The DHS Follies

I sometimes wonder if the Homeland Security — and the Transportation Security Agency in particular — shouldn’t just take the plunge and change their acronym to WTF:

Vanessa Gibbs, 17, claims the Transportation Security Administration stopped her at the security gate because of the design of a gun on her handbag.

Gibbs said she had no problem going through security at Jacksonville International Airport, but rather, when she headed home from Virginia.

After agents figured out the gun was a fake, Gibbs said, TSA told her to check the bag or turn it over.

By the time security wrapped up the inspection, the pregnant teen missed her flight, and Southwest Airlines sent her to Orlando instead, worrying her mother, who was already waiting for her to arrive at JIA.

They’re calling it a … hold on a second … she’s a pregnant 17-year-old? Not sure what that has to do with anything, but … man.

Anyway, they’re claiming the purse violated the rule against “replica” weapons. There’s a picture of the offending accessory in the article and how anyone could be confused about this is beyond me. This would only be dangerous in a James Bond movie where the beautiful Russian agent detaches it and shoots the mole. In real life, no one would give a shit. But the TSA does not function in real life; they function in a space where they exercise arbitrary power.

OK, but that’s TSA. I’m sure the rest of DHS is efficient in the way that they … oh, man, WTF?!

The WMSRDC recently purchased and transferred homeland security equipment to these counties — including 13 snow cone machines at a total cost of $11,700.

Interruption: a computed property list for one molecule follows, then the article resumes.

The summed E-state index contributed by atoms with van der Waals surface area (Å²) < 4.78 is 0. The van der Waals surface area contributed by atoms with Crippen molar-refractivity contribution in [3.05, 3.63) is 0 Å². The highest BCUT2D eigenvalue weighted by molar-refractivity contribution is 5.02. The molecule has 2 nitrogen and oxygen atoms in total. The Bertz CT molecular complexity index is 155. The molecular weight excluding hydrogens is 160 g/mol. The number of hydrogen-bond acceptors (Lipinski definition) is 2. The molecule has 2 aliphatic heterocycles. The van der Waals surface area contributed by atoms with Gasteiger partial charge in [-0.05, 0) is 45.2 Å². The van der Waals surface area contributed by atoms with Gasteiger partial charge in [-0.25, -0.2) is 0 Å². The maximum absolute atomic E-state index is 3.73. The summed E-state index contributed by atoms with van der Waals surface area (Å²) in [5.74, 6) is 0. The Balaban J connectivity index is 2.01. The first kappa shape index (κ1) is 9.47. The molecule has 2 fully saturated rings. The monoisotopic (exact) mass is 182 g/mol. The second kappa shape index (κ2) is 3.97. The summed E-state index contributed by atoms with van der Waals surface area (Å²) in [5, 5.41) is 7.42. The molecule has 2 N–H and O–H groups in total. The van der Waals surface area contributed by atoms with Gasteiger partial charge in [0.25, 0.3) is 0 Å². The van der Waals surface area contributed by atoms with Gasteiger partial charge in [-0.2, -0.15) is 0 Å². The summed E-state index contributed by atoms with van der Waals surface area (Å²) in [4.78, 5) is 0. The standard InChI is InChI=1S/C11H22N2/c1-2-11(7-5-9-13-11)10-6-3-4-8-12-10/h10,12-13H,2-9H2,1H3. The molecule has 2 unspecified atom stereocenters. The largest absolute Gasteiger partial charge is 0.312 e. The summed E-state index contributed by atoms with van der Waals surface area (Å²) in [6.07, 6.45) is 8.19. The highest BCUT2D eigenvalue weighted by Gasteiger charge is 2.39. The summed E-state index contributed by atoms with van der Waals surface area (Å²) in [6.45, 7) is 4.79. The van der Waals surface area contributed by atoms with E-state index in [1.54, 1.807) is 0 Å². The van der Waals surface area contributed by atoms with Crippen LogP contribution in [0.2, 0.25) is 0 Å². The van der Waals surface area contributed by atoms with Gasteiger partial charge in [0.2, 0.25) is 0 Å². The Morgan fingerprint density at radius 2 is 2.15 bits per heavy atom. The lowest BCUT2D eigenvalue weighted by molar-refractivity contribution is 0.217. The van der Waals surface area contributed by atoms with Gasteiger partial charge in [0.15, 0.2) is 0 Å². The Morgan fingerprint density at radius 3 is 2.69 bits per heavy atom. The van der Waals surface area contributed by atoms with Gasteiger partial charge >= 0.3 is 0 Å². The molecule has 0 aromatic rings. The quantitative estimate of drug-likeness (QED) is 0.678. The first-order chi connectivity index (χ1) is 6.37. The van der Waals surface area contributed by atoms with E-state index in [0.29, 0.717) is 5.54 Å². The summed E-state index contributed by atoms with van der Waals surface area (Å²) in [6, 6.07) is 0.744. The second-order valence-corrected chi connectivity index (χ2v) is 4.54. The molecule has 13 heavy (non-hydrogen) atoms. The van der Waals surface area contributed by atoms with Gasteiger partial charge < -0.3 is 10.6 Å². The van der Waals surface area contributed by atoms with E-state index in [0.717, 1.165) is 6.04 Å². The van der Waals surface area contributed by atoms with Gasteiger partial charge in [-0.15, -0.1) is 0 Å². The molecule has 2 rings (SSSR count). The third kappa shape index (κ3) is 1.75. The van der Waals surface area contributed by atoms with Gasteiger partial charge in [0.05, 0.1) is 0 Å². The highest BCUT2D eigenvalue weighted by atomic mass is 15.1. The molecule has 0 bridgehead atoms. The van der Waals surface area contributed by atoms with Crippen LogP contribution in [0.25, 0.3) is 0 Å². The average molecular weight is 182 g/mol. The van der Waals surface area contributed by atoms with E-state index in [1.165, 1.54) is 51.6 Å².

The Michigan Homeland Security Grant Program’s Allowable Cost Justification document, dated May 9, 2011, says the snow cone machines can make ice to prevent heat-related illnesses during emergencies, treat injuries and provide snow cones as an outreach at promotional events.

This is typical “justify it somehow” government accounting bullsh … wait a minute. $900?! Who the fucks buys a snow cone machine for $900? I could get one off Amazon for a tenth of that. Hell, I could buy a really good one for half that. Now $12,000 isn’t a lot of money in the grand scheme of things. But you know that this is just the tip of the snow cone with these guys. If they’re buying $900 snow cone machines openly because they could be used to treat heat exhaustion, what are they doing quietly in the budget?

Well, we all know government is inefficient. We accept that. The military is inefficient but they do such a good job of protecting us that even Libyan rebels are protected. At least the DHS is … oh, man, what the fucking fuck?

The Department of Homeland Security has spent billions since 9/11 trying to keep dangerous people and dangerous explosives off airplanes, and treating us all air travelers like potential terrorists in the process. But according to a former security adviser to a leading airline, the terrorists have changed the game — and the government hasn’t yet caught on.